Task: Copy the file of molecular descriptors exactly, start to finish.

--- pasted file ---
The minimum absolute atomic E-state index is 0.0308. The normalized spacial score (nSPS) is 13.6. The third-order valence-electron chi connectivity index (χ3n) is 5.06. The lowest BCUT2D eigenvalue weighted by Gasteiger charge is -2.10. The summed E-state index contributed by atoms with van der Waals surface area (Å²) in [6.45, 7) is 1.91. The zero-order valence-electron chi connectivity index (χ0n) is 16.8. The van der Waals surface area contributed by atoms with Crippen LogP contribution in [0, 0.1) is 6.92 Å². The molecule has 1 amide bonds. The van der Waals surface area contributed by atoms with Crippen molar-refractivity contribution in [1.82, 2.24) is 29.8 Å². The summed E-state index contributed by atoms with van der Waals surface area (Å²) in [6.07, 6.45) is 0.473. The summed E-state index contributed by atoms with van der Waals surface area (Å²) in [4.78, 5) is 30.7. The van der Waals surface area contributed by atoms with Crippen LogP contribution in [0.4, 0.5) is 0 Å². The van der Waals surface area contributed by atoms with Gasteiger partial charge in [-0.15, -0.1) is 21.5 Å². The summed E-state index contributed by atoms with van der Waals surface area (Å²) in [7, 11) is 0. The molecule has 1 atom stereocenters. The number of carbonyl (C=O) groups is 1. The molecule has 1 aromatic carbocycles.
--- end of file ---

The minimum absolute atomic E-state index is 0.0308. The normalized spacial score (nSPS) is 13.6. The third-order valence-electron chi connectivity index (χ3n) is 5.06. The lowest BCUT2D eigenvalue weighted by Gasteiger charge is -2.10. The summed E-state index contributed by atoms with van der Waals surface area (Å²) in [6.45, 7) is 1.91. The zero-order valence-electron chi connectivity index (χ0n) is 16.8. The van der Waals surface area contributed by atoms with Crippen LogP contribution in [0, 0.1) is 6.92 Å². The molecule has 1 amide bonds. The van der Waals surface area contributed by atoms with Crippen molar-refractivity contribution in [1.82, 2.24) is 29.8 Å². The summed E-state index contributed by atoms with van der Waals surface area (Å²) in [6.07, 6.45) is 0.473. The summed E-state index contributed by atoms with van der Waals surface area (Å²) in [4.78, 5) is 30.7. The van der Waals surface area contributed by atoms with Crippen LogP contribution in [0.4, 0.5) is 0 Å². The van der Waals surface area contributed by atoms with Gasteiger partial charge in [-0.15, -0.1) is 21.5 Å². The summed E-state index contributed by atoms with van der Waals surface area (Å²) in [7, 11) is 0. The molecule has 1 atom stereocenters. The number of carbonyl (C=O) groups is 1. The molecule has 1 aromatic carbocycles.